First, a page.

The search for a 2 1/2 year-old boy who was led away from a market in southern Mexico three weeks ago led police to a horrifying discovery: 23 abducted children being kept at a house and forced to sell trinkets in the street. Prosecutors in Chiapas state said Tuesday that most of the children were between two and 15 years old, but three babies aged between 3 and 20 months were also found during a raid Monday at the house in the colonial city of San Cristobal de las Casas, the AP reports. San Cristobal is a picturesque, heavily Indigenous city that is popular among tourists. It is not unusual to see children and adults hawking local crafts like carvings and embroidered cloth on its narrow cobblestone streets. But few visitors to the city suspected that some of the kids doing the selling had been snatched from their families and kept in deplorable conditions.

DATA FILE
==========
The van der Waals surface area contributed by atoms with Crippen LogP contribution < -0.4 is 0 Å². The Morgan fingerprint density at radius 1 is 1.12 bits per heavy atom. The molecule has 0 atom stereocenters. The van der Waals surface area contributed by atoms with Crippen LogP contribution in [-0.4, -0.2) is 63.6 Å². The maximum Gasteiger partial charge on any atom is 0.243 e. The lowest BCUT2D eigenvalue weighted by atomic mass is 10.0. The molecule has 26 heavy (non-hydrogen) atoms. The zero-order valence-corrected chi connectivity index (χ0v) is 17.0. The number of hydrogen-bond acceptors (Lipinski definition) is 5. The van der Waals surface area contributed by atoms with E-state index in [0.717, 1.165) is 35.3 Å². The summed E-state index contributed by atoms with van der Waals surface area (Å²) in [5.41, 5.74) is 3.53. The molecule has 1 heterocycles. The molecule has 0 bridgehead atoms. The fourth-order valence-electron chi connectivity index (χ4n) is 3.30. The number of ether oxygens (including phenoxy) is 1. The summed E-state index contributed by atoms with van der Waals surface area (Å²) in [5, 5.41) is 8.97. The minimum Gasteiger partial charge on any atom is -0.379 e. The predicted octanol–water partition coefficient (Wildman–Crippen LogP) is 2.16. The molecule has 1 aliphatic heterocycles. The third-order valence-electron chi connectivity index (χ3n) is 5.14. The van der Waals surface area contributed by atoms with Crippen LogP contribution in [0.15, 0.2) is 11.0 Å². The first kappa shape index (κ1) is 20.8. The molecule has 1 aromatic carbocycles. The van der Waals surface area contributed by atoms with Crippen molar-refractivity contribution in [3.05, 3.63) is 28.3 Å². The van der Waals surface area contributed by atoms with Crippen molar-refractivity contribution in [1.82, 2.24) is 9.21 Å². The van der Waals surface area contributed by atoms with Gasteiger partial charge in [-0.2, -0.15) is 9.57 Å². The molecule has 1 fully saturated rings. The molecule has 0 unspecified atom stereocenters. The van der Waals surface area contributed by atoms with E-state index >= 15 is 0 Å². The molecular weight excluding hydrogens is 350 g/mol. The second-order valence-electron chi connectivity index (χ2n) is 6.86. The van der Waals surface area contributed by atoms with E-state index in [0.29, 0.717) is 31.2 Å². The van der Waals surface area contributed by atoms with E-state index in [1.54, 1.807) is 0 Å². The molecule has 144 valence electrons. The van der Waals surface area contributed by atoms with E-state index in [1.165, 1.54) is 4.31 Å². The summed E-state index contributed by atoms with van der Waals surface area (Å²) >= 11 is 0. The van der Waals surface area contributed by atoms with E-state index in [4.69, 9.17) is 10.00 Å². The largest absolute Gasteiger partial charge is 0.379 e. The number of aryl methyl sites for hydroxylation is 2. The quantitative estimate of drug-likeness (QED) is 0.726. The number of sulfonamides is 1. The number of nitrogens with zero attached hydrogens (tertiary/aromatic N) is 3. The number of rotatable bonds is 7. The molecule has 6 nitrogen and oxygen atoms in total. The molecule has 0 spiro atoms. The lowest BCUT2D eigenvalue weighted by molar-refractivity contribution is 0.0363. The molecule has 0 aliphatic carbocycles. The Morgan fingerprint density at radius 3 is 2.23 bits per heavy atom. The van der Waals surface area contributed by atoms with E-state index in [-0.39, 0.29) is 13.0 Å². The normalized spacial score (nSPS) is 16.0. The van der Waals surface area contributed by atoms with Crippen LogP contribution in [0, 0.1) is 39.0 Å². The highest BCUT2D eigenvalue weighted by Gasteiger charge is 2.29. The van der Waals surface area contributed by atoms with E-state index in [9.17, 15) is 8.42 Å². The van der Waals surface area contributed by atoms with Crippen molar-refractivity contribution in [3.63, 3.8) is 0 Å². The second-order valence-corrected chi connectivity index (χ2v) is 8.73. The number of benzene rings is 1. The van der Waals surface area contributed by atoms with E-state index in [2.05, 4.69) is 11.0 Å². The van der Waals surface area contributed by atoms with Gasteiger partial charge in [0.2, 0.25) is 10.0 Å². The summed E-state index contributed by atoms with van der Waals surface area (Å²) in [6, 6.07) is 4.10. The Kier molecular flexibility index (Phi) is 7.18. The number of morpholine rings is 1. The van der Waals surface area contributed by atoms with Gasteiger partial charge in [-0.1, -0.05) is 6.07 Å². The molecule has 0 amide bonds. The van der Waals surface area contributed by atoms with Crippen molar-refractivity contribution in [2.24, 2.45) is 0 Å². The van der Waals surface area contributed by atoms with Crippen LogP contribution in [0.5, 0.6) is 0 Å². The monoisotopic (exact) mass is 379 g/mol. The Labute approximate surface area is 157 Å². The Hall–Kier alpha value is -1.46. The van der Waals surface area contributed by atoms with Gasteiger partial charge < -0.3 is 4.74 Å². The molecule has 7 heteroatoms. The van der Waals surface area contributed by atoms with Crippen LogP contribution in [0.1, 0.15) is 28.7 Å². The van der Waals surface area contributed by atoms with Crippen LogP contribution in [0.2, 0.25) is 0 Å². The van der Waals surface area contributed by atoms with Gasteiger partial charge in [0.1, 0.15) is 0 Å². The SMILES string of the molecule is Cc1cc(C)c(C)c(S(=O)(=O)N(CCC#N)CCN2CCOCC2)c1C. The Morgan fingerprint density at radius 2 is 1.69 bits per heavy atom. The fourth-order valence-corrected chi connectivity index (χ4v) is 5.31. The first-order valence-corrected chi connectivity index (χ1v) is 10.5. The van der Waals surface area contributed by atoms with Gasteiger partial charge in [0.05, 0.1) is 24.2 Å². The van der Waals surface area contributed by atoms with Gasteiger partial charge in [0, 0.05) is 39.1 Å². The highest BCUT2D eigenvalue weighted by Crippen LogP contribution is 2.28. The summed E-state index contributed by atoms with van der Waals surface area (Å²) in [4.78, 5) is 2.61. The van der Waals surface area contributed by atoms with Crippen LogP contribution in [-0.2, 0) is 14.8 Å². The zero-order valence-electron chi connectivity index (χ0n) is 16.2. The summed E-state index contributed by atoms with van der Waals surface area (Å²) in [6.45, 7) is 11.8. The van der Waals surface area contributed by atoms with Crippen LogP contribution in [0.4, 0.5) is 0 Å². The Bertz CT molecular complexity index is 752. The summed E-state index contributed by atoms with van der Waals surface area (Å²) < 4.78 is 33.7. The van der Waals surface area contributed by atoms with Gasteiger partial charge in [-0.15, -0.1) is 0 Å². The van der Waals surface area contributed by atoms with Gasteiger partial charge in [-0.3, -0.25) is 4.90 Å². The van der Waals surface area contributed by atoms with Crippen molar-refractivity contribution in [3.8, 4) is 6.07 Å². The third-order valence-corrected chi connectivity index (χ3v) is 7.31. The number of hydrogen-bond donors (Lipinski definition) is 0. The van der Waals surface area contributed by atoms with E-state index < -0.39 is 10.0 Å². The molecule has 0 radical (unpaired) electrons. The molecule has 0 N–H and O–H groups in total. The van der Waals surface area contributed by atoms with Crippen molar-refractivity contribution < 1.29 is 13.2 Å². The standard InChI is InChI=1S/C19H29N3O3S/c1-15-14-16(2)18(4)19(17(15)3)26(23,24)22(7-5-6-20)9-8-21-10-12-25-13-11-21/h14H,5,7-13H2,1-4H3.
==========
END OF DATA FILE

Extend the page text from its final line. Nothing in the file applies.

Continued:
The Chiapas state prosecutors' office said in a statement that the children “were forced through physical and psychological violence to sell handicrafts in the center of the city,” adding the kids showed signs of “malnutrition and precarious conditions.” “According to the children, many of them were forced to go out on the streets to sell things, and moreover they were forced to return with a certain minimum amount of money for the right to get food and a place to sleep at the house,” said state prosecutor Jorge Llaven. According to video presented by the prosecutors, many of the children slept on what appeared to be sheets of cardboard and blankets on a cement floor. Three women have been detained in the case and may face human trafficking and forced labor charges. Tragically, the little boy police were originally looking for was reportedly not among those found.
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